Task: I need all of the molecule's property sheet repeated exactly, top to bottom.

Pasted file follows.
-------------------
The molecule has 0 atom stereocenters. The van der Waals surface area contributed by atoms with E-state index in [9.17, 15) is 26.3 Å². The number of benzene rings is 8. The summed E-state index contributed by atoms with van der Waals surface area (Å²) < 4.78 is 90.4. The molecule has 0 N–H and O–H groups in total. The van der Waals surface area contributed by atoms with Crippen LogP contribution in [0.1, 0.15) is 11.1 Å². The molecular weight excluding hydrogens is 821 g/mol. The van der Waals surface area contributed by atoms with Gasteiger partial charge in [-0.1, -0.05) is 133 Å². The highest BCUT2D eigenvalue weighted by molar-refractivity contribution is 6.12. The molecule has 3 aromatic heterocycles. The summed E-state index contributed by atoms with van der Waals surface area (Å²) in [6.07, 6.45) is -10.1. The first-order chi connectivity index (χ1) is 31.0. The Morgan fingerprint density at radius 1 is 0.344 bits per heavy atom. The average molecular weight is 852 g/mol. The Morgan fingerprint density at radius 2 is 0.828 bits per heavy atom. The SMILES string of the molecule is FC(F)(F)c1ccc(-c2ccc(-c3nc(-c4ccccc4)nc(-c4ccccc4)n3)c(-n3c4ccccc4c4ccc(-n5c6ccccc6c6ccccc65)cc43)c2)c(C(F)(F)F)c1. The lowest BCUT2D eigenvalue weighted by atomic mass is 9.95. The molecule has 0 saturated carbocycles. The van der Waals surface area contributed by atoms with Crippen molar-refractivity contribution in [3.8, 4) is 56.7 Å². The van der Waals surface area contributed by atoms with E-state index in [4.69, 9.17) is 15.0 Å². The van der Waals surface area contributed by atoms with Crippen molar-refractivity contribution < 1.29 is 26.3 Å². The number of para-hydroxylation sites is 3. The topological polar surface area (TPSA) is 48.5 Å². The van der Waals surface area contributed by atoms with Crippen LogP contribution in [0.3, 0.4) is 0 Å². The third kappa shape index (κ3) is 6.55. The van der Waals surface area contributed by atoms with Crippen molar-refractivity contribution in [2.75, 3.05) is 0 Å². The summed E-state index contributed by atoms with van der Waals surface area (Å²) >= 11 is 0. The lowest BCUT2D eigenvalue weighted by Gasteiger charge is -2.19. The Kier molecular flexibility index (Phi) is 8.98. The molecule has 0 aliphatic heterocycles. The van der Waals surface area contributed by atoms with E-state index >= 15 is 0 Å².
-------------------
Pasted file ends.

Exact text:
The molecule has 0 atom stereocenters. The van der Waals surface area contributed by atoms with E-state index in [9.17, 15) is 26.3 Å². The number of benzene rings is 8. The summed E-state index contributed by atoms with van der Waals surface area (Å²) < 4.78 is 90.4. The molecule has 0 N–H and O–H groups in total. The van der Waals surface area contributed by atoms with Crippen LogP contribution in [0.1, 0.15) is 11.1 Å². The molecular weight excluding hydrogens is 821 g/mol. The van der Waals surface area contributed by atoms with Gasteiger partial charge in [-0.1, -0.05) is 133 Å². The highest BCUT2D eigenvalue weighted by molar-refractivity contribution is 6.12. The molecule has 3 aromatic heterocycles. The summed E-state index contributed by atoms with van der Waals surface area (Å²) in [6.07, 6.45) is -10.1. The first-order chi connectivity index (χ1) is 31.0. The Morgan fingerprint density at radius 1 is 0.344 bits per heavy atom. The average molecular weight is 852 g/mol. The Morgan fingerprint density at radius 2 is 0.828 bits per heavy atom. The SMILES string of the molecule is FC(F)(F)c1ccc(-c2ccc(-c3nc(-c4ccccc4)nc(-c4ccccc4)n3)c(-n3c4ccccc4c4ccc(-n5c6ccccc6c6ccccc65)cc43)c2)c(C(F)(F)F)c1. The lowest BCUT2D eigenvalue weighted by atomic mass is 9.95. The molecule has 0 saturated carbocycles. The van der Waals surface area contributed by atoms with Crippen molar-refractivity contribution in [3.8, 4) is 56.7 Å². The van der Waals surface area contributed by atoms with E-state index in [4.69, 9.17) is 15.0 Å². The van der Waals surface area contributed by atoms with Crippen molar-refractivity contribution < 1.29 is 26.3 Å². The number of para-hydroxylation sites is 3. The topological polar surface area (TPSA) is 48.5 Å². The van der Waals surface area contributed by atoms with Crippen LogP contribution in [0.3, 0.4) is 0 Å². The third kappa shape index (κ3) is 6.55. The van der Waals surface area contributed by atoms with Crippen molar-refractivity contribution in [2.75, 3.05) is 0 Å². The summed E-state index contributed by atoms with van der Waals surface area (Å²) >= 11 is 0. The lowest BCUT2D eigenvalue weighted by Gasteiger charge is -2.19. The Kier molecular flexibility index (Phi) is 8.98. The molecule has 0 aliphatic heterocycles. The van der Waals surface area contributed by atoms with E-state index >= 15 is 0 Å².